Saturday saw Another Bug Hunt fail even more spectacularly than the previous attempt, with no dragonflies at all. I did find shedloads of Azure Damselflies at Exminster - cowering out of the wind [also out of the way of a 1s Hobby, for that matter] - along with the expected Large Reds, but really the stars of the day were all feathered. Well, feathered and downy - those ickle baby Lapwings are just sooooo cute... Also a day of warblers, with 8 species about. These as well were less than obliging in the main - notable exceptions being a couple of showy Sedges and a Reed which decided to take a bath right in front of me. What an exhibitionist! ;)



Sunday's outing was another wander out on't Moor with t' Folks. We went from Lanehead to Great Links Tor - out the west way, back the east way. It proved to be a trying day, as the big fire had instead of leaving the usual blackened wasteland, instead encouraged the grass to grow like crazy. This combined with the recent dry spell meant that the only lush grazing on Dartmoor - and so pretty much all the livestock - was there. This we only discovered after we'd climbed over Hare Tor and up onto the tops..

To look on the bright side, we did successfully weave a path well clear of all the cattle who had young calves with them. In doing so, we crossed some areas we've never crossed before, including a wonderfully boggy area of tin workings. We also met a truly stunning Adder; easily the biggest male I've ever seen, he was getting on for 2' and well-rounded with it. As my parents are among the minority who do keep their dog on a lead, that 'we' didn't include the LBD, as Dad once again demonstrated his lightning reflexes in pulling her away. While she'll happily snuffle after anything small and furry - especially mice - Tilly is always cautious around reptiles and a good thing too.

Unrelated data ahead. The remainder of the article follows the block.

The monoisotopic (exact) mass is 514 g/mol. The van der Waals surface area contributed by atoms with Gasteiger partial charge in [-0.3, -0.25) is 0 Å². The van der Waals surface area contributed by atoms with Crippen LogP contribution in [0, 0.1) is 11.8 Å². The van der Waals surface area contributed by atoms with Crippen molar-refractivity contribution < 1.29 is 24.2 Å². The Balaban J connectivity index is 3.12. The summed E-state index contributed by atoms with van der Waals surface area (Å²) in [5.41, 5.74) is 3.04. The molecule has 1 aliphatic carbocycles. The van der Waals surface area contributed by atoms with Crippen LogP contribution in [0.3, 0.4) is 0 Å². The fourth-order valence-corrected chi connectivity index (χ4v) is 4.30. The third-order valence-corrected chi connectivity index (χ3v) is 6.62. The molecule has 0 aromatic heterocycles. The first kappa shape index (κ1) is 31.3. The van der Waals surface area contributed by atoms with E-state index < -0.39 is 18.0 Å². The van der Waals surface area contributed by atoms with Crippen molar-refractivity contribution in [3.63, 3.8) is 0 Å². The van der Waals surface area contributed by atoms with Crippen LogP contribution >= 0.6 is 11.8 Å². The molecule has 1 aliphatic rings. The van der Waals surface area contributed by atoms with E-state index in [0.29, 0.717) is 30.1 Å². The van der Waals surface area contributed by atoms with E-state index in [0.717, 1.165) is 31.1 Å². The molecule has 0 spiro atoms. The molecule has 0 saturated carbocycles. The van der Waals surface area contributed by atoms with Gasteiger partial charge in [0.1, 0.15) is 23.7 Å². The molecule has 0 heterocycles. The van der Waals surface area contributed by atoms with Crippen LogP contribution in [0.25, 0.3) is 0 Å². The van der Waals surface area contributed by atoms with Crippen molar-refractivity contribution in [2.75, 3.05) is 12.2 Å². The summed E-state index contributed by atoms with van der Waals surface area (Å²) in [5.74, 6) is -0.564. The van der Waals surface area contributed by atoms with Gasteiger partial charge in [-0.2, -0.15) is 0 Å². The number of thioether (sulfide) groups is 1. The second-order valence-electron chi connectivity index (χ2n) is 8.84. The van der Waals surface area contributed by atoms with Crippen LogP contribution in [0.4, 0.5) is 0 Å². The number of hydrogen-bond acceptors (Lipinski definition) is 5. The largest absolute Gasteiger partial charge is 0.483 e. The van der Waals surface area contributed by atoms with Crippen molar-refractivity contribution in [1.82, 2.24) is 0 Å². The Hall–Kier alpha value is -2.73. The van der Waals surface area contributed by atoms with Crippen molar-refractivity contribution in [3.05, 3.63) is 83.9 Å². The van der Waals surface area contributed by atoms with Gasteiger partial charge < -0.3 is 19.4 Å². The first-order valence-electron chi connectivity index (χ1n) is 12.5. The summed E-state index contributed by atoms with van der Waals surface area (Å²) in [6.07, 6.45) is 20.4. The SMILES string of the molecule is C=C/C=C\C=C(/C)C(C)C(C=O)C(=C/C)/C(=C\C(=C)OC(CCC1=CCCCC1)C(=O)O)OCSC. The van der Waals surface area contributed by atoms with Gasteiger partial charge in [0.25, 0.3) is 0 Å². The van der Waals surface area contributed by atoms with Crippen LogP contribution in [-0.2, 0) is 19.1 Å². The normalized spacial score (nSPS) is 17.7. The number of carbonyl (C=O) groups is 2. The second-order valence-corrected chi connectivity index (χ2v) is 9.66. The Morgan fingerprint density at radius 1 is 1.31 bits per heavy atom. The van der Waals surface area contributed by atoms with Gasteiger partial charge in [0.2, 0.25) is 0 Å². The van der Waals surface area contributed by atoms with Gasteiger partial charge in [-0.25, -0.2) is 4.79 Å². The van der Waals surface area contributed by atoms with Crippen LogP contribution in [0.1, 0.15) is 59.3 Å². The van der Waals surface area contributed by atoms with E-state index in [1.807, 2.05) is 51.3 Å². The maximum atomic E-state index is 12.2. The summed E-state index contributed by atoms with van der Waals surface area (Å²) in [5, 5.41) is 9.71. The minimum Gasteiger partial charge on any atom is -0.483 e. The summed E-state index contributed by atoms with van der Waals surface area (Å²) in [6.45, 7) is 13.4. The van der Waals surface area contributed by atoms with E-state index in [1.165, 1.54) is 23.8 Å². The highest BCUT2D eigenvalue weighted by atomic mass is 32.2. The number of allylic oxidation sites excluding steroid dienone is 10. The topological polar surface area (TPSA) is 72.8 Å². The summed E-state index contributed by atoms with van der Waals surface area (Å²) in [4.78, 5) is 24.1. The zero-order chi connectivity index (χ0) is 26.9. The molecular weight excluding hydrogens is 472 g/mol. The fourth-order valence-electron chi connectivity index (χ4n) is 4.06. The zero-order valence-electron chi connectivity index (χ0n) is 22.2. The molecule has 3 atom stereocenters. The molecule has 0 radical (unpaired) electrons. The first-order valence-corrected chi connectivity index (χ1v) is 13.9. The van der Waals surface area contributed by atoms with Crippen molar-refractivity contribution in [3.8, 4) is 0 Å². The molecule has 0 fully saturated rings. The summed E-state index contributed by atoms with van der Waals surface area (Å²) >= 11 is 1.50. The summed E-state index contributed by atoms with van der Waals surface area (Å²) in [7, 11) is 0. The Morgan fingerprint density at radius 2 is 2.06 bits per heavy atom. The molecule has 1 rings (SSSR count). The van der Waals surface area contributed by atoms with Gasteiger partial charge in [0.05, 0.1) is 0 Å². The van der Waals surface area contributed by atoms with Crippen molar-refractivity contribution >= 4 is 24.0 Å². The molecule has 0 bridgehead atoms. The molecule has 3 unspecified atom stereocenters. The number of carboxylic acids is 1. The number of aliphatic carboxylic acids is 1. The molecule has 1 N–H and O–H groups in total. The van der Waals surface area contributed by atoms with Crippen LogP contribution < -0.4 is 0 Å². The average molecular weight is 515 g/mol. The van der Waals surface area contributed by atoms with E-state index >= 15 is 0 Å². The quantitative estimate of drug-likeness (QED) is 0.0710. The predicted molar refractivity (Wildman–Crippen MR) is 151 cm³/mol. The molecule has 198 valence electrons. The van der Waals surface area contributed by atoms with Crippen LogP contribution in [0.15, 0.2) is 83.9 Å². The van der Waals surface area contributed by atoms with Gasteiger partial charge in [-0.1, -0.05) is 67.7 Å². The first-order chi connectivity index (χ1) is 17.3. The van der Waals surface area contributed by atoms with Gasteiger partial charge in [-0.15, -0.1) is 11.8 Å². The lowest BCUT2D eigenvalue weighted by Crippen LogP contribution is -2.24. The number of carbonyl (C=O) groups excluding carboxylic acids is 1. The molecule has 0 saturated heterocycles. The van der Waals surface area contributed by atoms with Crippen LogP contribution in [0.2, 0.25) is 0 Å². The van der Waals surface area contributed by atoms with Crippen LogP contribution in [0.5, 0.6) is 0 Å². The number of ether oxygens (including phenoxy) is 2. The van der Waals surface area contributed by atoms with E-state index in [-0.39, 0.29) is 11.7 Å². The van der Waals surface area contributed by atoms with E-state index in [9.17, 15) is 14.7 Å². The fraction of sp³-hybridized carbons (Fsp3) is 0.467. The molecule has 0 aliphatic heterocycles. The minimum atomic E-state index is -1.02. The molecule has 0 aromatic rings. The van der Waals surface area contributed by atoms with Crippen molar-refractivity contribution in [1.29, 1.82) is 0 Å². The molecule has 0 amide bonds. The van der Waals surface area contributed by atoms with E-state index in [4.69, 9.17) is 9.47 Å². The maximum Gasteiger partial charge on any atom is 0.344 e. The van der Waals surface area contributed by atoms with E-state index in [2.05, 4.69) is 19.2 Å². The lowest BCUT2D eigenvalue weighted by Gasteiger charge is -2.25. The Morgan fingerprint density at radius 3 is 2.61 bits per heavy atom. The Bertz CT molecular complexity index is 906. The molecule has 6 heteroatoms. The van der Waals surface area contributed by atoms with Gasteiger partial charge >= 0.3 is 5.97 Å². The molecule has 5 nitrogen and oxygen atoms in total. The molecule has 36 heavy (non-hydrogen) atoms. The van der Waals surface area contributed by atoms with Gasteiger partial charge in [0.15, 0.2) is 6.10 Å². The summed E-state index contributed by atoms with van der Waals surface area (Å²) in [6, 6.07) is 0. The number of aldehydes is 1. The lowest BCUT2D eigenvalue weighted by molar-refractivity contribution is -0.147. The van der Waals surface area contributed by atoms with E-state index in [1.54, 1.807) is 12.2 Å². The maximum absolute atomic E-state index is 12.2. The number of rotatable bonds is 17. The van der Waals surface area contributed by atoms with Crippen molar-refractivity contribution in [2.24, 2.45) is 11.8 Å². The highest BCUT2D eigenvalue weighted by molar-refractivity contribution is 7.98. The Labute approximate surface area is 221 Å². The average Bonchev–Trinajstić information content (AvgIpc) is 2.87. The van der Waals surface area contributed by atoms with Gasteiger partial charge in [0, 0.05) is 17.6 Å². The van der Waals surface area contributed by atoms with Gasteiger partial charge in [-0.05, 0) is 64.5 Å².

And so to the great grip-off.. We were stopping for lunch at Great Links Tor and I was scouting for somewhere out of the wind where a certain member of the party wouldn't have any distractions in sight. Nothing unusual there, then I hear my name being shouted and I round a large chunk of granite to see both parents with their bins up, looking off to the side. I follow their sight line but get nothing, so I run over. "Harrier! Male harrier! Over there!" I get on a Crow, then 3 more - they're clearly after something, but I can't find it. BUGGER!!

With the bird gone, I ask a few questions and yes, an adult male Hen Harrier it was. Oh Great Big Furry Rats In Hats.. [To put in a bit of context, I've seen more Monties than male Hens - it's one of those odd things] Oh well, at least it wasn't a Pallid, eh? Could have been worse. Then it gets worse; the damned thing had come from where I was - it had flown right past me, probably less than 100m behind my back, the second I'd turned away from surveying that very bit of moorland for stray sheep...


That's birding, folks.




Later on, there were Wheatears, the LBD stayed quiet for nearly an hour [a chew may have been involved], and other wonders occurred, but I kept looking out for that harrier...